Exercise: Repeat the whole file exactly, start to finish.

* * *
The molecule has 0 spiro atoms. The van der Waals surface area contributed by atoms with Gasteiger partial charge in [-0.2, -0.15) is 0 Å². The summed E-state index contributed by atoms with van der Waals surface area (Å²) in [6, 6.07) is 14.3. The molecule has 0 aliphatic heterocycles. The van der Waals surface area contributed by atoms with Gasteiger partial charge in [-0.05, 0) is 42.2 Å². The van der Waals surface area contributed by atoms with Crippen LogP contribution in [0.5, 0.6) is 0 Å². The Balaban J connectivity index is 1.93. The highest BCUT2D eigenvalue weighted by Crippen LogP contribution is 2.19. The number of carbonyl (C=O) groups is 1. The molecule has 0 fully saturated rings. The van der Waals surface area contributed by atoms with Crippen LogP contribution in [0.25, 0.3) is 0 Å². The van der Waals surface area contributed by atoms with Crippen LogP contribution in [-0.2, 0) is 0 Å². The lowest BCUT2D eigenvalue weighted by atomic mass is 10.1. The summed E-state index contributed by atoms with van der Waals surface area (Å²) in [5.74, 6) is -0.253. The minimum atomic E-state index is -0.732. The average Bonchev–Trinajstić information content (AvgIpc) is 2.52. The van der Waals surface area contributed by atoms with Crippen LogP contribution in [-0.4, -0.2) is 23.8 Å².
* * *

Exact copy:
The molecule has 0 spiro atoms. The van der Waals surface area contributed by atoms with Gasteiger partial charge in [-0.2, -0.15) is 0 Å². The summed E-state index contributed by atoms with van der Waals surface area (Å²) in [6, 6.07) is 14.3. The molecule has 0 aliphatic heterocycles. The van der Waals surface area contributed by atoms with Gasteiger partial charge in [-0.05, 0) is 42.2 Å². The van der Waals surface area contributed by atoms with Crippen LogP contribution in [0.5, 0.6) is 0 Å². The Balaban J connectivity index is 1.93. The highest BCUT2D eigenvalue weighted by Crippen LogP contribution is 2.19. The number of carbonyl (C=O) groups is 1. The molecule has 0 fully saturated rings. The van der Waals surface area contributed by atoms with Crippen LogP contribution in [0.25, 0.3) is 0 Å². The van der Waals surface area contributed by atoms with Crippen LogP contribution in [-0.2, 0) is 0 Å². The lowest BCUT2D eigenvalue weighted by atomic mass is 10.1. The summed E-state index contributed by atoms with van der Waals surface area (Å²) in [5.74, 6) is -0.253. The minimum atomic E-state index is -0.732. The average Bonchev–Trinajstić information content (AvgIpc) is 2.52. The van der Waals surface area contributed by atoms with Crippen LogP contribution in [-0.4, -0.2) is 23.8 Å².